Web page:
Primum non nocere—the Latin phrase meaning ‘first do no harm’ is the first principle of medical ethics. If you feel a doctor has caused you harm by being negligent about his or her duty, you can sue that doctor for compensation and damages. Before you take legal action, you’ll need to make certain that negligence or medical malpractice has indeed been committed. You’ll need the services of a solicitor who specialises in medical law. Here are a few other considerations before you pursue a course of action that could prove costly:
Has medical malpractice occurred?
Medical malpractice or negligence is a broad term covering numerous omissions and commissions. Your doctor might have failed to diagnose the condition, aggravating your condition or delaying recovery. Improper treatment can be claimed when a doctor treats a patient in a way that no other doctor would recommend. Doctors also have the professional responsibility to warn the patients about known risks. Failure to forewarn about the risks, such as those associated with surgery, can be made the basis of a claim against a doctor.
What you’ll need to prove
In order for your lawsuit to be admissible in a court, you’ll need to prove that a doctor-patient relationship did exist. It means that you engaged the doctor and the doctor agreed to treat you. You can’t sue a doctor for a medical advice he gave at a dinner table and you happened to overhear.
For a successful lawsuit, you’ll need to convince the court that the doctor indeed committed negligence, which led to the injury. The court will consider the opinion of medical experts to determine whether the doctor should have taken an alternative course of treatment, and whether that could have produced a better outcome for the patient.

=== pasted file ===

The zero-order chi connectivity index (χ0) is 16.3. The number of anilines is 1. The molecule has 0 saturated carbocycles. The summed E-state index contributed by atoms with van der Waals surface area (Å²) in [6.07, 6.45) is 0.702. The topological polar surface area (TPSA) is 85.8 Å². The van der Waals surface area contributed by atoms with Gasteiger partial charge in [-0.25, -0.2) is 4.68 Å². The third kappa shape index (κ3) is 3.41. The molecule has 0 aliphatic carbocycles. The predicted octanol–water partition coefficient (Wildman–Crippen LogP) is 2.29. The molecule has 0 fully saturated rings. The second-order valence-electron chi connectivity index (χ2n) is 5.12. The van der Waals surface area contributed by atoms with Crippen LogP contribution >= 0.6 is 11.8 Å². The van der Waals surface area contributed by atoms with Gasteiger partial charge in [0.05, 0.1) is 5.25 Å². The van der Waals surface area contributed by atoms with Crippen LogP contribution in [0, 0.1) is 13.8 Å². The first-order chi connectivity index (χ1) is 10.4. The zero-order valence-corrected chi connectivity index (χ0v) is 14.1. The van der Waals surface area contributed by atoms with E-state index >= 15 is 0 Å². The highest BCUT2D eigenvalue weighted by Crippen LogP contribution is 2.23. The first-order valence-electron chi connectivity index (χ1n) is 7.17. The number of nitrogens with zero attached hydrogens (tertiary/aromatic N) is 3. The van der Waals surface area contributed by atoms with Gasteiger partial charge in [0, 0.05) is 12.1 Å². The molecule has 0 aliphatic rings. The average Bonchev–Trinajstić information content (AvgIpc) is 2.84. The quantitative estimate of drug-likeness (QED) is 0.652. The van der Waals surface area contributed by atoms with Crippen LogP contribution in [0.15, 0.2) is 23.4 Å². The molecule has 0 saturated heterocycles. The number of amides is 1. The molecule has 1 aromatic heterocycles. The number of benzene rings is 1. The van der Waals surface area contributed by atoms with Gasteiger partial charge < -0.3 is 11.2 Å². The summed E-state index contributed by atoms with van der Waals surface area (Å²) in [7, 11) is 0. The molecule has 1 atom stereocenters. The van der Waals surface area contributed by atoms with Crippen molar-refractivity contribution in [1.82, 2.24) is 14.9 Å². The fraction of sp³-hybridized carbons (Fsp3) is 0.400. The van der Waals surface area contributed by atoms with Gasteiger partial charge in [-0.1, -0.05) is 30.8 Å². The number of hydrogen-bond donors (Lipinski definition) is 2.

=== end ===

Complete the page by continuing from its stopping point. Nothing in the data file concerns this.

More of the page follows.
Lastly, you (and your lawyer) should show that the malpractice actually caused the injury. The injury can include physical pain and suffering, mental anguish, additional medical bills, and loss of earning or earning capacity. If no injury was caused by the negligence, you don’t have a claim.
Legal requirements for suing a doctor
Medical lawsuits are time-barred, which means that you are supposed to bring the case to court within a specified time limit after the injury occurred, usually between 6 and 18 months. The court will generally require the testimony of a medical expert.
The law holds medical organisations responsible for the actions of their employees. For all practical purposes, you should sue the individual. However, your attorney will be able to guide you better after going through the specifics of your case. You should consult an experienced medical-law attorney soon after you feel you should sue a doctor. Your lawyer will brief you about the legal requirements and documents that you need for filing a suit of damages against a doctor.
What will the process be like?
When you engage an attorney, they will generally bring the complaint to the notice of the concerned physician and organisation before filing a formal claim with the court. At times, the medical defence organisation or NHS Trust will accept negligence and the matter may be settled out of court, with your consent. If the defence organisation or NHS decides to contest your claim, it may take from one to several years before your case is decided.
Does it cost a lot of money?
No. Most law firms will agree to fight your case on a “no win, no fee” basis. You can also get Legal Aid or have the insurance cover the costs if you have a policy. In majority of the cases, the claimants don’t have to spend anything out of their pockets.
Expert author: Garry McClean writes on heath and safety matters for the safety-steps.co.uk website – a leading UK manufacturer of mobile safety steps, maintenance platforms and office kick steps.